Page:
Three games into the season, and it's still hard to get a handle on how good the Vikings are.
At least, on Sunday, they were survivors.
They fell behind 14-0 early in the second quarter, eliciting the first boos of the afternoon from the crowd. Once they climbed back into the game, they promptly fell behind by 10 points.
Lions quarterback Jared Goff had time to shave during some of his dropbacks, thanks to a non-existent pass rush.
The Vikings let the Lions convert on fourth down three times in the first half, and Detroit was 4-for-6 in such situations for the game.
Quarterback Kirk Cousins admitted to the timing being off with his receivers because of how physical Detroit's defensive backs were. And star wide receiver Justin Jefferson was schemed out of the game, catching just three passes for 14 yards. Look for other teams to copy that approach.
"There's a lot we can do better to not make it so hard on ourselves," Vikings coach Kevin O'Connell said.
Falling behind by double digits is not recommended as a way to win. But a couple of late stops by the defense and an appearance by Fourth Quarter Kirk — who found K.J. Osborn open in the end zone — allowed the Vikings to take their first lead of the day with 45 seconds remaining and pull off a 28-24 victory over a pesky Lions team.
You take wins any way you can get in them in the NFL. No matter how revolting they can be. The Vikings will grimace at the tape of Sunday's game before preparing for a trip to London next weekend and a meeting with the New Orleans Saints.
"Was not a clean game by us by any stretch," Cousins said. "We need to play a lot better up ahead, but these are the kind of games where you have to find the inches and we were able to find them today."
The inches weren't visible for a lengthy stretch of Sunday's game, and U.S. Bank Stadium was so quiet at times during the second half you could hear a mouse chew on dropped popcorn.
Perhaps it's just the presence of the Dan Campbell-led Lions that makes these games a grind. The last three games between the teams have been decided in the final minute of play, with the Vikings winning twice.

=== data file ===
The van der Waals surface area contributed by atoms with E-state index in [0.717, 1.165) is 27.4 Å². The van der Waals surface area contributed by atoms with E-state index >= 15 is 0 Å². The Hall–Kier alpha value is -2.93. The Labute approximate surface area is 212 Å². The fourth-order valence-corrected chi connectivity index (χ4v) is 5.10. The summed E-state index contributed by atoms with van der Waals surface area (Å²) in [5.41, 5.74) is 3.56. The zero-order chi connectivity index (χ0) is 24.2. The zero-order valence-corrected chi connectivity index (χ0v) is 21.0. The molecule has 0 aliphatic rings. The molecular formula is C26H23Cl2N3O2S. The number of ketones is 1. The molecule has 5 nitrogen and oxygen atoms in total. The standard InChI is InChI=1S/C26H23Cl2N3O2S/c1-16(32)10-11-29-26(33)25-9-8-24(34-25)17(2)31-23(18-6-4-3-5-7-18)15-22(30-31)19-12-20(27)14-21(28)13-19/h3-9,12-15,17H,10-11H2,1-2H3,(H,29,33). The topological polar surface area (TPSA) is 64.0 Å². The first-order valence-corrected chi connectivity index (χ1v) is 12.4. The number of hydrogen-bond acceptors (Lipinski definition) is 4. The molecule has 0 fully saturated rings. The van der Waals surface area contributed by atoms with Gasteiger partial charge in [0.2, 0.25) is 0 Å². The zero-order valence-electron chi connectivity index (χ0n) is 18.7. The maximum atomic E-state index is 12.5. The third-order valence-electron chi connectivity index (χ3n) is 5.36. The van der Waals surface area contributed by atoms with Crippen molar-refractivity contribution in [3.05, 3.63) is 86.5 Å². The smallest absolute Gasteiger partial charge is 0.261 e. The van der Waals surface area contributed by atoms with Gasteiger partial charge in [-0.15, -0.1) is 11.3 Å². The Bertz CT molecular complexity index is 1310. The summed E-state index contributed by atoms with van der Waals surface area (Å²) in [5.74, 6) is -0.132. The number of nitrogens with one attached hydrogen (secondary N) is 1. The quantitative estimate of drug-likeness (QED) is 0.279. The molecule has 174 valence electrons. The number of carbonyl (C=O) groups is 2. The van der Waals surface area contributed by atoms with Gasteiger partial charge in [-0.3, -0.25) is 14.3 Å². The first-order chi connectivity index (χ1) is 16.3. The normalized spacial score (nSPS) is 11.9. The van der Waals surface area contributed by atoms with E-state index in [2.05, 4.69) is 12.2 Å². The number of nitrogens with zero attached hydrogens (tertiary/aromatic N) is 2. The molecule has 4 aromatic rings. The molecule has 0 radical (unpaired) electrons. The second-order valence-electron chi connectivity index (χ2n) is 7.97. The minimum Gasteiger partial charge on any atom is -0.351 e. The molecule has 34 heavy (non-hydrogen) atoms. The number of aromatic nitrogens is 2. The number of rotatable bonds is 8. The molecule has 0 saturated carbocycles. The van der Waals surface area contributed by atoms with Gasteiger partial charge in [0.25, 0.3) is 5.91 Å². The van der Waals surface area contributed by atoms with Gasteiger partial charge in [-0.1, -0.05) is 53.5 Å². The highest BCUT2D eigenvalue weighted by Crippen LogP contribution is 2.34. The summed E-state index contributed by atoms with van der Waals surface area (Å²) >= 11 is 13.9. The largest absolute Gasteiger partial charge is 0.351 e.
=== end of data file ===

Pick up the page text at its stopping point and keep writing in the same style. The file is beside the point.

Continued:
The Lions cracked the door open for the Vikings with less than 11 minutes left in the fourth quarter when Goff tried to hit Josh Reynolds with a deep pass on third and 1 instead of running the ball to keep the clock moving. Patrick Peterson defended the play and Detroit was forced to punt.
The Vikings drove for a touchdown on the next possession to make it 24-21. Fans were emotionally back in the game. And an embarrassing loss to the perennial NFC doormat was avoided.
So the Vikings rebounded from their 24-7 loss to Philadelphia on Monday during which Eagles receivers were running unchecked through the secondary. Sunday's game felt eerily similar to that one early on, as Goff, who was not sacked all day, had time to find open teammates.
The last two games have offered reasons to be concerned about Ed Donatell's 3-4 defense — or the players who are performing in it. Veteran safety Harrison Smith was unavailable because of a concussion, which didn't help. Josh Metellus, not rookie Lewis Cine, stepped in for Smith on Sunday and finished with 11 tackles and a game-clinching interception of Goff during the Lions' final drive.
The Vikings, with seven sacks entering the game, need to rediscover their pass rush. And they aren't going to win many games in which they trail 14-0 at one point. And if opponents want to play physical with their receivers — or triple-team Jefferson — the response must come before they fall behind early in games.
Despite these issues, the Vikings are 2-1. The record suggests they are a good team. More evidence is needed to determine just how good.